Pakistan Business Council Driving the National Economy
The Pakistan Business Council was established in 2006 by fourteen of the country’s leading business groups and companies, including multinationals, covering a diversity of business activity. The PBC is not a trade body but was created as a forum for Pakistani businesses to address the challenges arising from progressive global and regional free trade and from the relatively sluggish trends in current national Investment flows, against the much higher levels needed to sustain Pakistan’s GDP growth at 7%-plus.
PBC works at producing position papers for review by business and appropriate Government authorities in addition to holding Lectures and Seminars and sponsoring Research. In time, PBC expects to be able to broaden its membership and activities, to include Advisory and Consultative services both to Pakistani and Foreign Investors.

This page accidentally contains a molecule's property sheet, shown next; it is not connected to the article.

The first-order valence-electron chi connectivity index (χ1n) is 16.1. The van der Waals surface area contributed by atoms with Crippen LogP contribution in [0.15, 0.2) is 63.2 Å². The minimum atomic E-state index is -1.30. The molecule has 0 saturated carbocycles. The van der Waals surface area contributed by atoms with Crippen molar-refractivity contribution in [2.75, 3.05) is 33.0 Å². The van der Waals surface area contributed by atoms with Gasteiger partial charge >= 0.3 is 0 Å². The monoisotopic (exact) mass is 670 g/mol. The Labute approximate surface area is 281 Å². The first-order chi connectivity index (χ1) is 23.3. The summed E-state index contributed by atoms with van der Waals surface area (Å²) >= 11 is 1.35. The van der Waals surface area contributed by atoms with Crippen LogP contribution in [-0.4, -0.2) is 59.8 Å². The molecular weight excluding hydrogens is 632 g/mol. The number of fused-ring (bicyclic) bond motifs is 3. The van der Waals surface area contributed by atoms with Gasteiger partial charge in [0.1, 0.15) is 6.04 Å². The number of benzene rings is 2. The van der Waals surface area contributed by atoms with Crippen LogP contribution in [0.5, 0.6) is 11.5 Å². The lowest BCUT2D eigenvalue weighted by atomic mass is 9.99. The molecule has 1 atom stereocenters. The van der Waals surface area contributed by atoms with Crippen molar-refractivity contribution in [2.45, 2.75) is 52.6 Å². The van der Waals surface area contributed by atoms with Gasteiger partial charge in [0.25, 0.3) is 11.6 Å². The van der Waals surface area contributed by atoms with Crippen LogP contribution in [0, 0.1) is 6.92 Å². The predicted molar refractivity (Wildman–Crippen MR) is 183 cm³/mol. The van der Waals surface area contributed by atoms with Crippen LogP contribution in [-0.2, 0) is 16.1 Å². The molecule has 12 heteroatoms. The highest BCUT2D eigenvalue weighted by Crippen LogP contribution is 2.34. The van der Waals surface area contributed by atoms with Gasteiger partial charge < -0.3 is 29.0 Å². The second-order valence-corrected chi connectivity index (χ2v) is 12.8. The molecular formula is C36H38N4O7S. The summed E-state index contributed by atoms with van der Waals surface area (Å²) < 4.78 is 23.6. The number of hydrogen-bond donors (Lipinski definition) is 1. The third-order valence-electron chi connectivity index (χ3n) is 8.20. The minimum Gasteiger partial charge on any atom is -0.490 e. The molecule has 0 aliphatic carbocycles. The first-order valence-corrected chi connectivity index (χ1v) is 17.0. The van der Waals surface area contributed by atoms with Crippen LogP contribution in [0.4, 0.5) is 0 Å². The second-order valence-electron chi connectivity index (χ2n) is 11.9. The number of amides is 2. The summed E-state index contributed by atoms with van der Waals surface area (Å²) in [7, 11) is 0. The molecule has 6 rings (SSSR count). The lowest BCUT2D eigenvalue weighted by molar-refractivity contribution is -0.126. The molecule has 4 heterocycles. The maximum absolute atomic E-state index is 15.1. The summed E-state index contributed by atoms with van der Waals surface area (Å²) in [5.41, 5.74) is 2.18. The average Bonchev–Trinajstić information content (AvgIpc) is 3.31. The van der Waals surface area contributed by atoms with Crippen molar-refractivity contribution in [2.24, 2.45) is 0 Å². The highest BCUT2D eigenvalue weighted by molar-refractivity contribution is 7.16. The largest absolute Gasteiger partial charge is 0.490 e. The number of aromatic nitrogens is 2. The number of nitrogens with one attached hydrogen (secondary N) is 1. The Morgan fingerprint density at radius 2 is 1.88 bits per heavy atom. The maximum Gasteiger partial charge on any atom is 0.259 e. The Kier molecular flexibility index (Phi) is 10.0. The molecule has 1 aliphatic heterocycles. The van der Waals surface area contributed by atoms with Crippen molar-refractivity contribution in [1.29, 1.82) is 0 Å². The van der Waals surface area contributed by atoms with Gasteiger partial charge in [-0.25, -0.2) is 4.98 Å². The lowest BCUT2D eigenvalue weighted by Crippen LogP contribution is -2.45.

The Pakistan Business Council is a private sector, not-for-profit, business advocacy group registered under Section 42 of the Companies Ordinance 1984. The group that began working as a 14-member group has now expanded to 32. The PCB follows an “evidence based” advocacy strategy relying heavily on regional and international best practices.
The major objectives of the PCB as stated in its founding document are:
• To provide for the formation and exchange of views on any question connected with the conduct of businesses in and from Pakistan.
• To conduct, organize, set-up, administer and manage campaigns, surveys, focus groups, workshops, seminars, and field works for carrying out research and raising awareness in regard to matters affecting businesses in Pakistan.
• To acquire, collect, compile, analyze, publish and provide statistics, data analysis and other information relating to businesses of any kind, nature or description and on opportunities for such businesses within and outside Pakistan.
• To promote and facilitate the integration of businesses in Pakistan into the World economy and to encourage the development and growth of Pakistani multinationals.